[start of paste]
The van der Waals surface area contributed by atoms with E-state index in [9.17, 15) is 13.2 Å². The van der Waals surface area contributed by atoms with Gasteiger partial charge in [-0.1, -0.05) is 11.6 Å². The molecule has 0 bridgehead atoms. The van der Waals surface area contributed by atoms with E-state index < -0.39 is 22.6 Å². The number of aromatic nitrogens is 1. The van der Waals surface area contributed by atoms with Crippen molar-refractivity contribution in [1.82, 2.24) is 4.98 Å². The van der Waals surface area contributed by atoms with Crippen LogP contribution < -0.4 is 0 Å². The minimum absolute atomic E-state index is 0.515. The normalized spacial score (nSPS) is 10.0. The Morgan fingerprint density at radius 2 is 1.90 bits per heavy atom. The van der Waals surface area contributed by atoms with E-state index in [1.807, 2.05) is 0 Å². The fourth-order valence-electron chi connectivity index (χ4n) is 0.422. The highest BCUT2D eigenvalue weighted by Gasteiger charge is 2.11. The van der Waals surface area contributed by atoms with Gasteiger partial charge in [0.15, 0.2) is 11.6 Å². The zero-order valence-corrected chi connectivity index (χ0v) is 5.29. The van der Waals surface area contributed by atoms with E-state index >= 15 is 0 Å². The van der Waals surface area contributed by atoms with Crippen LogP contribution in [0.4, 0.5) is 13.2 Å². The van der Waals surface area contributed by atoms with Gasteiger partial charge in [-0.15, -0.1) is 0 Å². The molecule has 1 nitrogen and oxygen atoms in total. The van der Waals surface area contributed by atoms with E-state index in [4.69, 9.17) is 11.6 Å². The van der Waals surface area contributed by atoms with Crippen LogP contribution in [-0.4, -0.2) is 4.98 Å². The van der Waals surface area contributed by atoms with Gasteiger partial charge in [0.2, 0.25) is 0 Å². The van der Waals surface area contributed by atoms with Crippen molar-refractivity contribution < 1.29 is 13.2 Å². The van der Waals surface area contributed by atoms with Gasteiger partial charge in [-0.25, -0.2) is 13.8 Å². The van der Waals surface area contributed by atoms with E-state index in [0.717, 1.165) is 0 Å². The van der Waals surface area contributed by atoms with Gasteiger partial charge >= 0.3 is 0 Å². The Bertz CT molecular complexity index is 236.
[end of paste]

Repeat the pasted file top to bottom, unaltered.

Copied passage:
The van der Waals surface area contributed by atoms with E-state index in [9.17, 15) is 13.2 Å². The van der Waals surface area contributed by atoms with Gasteiger partial charge in [-0.1, -0.05) is 11.6 Å². The molecule has 0 bridgehead atoms. The van der Waals surface area contributed by atoms with E-state index < -0.39 is 22.6 Å². The number of aromatic nitrogens is 1. The van der Waals surface area contributed by atoms with Crippen molar-refractivity contribution in [1.82, 2.24) is 4.98 Å². The van der Waals surface area contributed by atoms with Crippen LogP contribution < -0.4 is 0 Å². The minimum absolute atomic E-state index is 0.515. The normalized spacial score (nSPS) is 10.0. The Morgan fingerprint density at radius 2 is 1.90 bits per heavy atom. The van der Waals surface area contributed by atoms with E-state index in [1.807, 2.05) is 0 Å². The fourth-order valence-electron chi connectivity index (χ4n) is 0.422. The highest BCUT2D eigenvalue weighted by Gasteiger charge is 2.11. The van der Waals surface area contributed by atoms with Gasteiger partial charge in [0.15, 0.2) is 11.6 Å². The zero-order valence-corrected chi connectivity index (χ0v) is 5.29. The van der Waals surface area contributed by atoms with E-state index >= 15 is 0 Å². The van der Waals surface area contributed by atoms with Crippen LogP contribution in [0.4, 0.5) is 13.2 Å². The van der Waals surface area contributed by atoms with Gasteiger partial charge in [-0.15, -0.1) is 0 Å². The molecule has 1 nitrogen and oxygen atoms in total. The van der Waals surface area contributed by atoms with E-state index in [4.69, 9.17) is 11.6 Å². The van der Waals surface area contributed by atoms with Crippen LogP contribution in [-0.4, -0.2) is 4.98 Å². The van der Waals surface area contributed by atoms with Gasteiger partial charge in [0.2, 0.25) is 0 Å². The van der Waals surface area contributed by atoms with Crippen molar-refractivity contribution < 1.29 is 13.2 Å². The van der Waals surface area contributed by atoms with Gasteiger partial charge in [-0.25, -0.2) is 13.8 Å². The van der Waals surface area contributed by atoms with E-state index in [0.717, 1.165) is 0 Å². The van der Waals surface area contributed by atoms with Gasteiger partial charge >= 0.3 is 0 Å². The Bertz CT molecular complexity index is 236.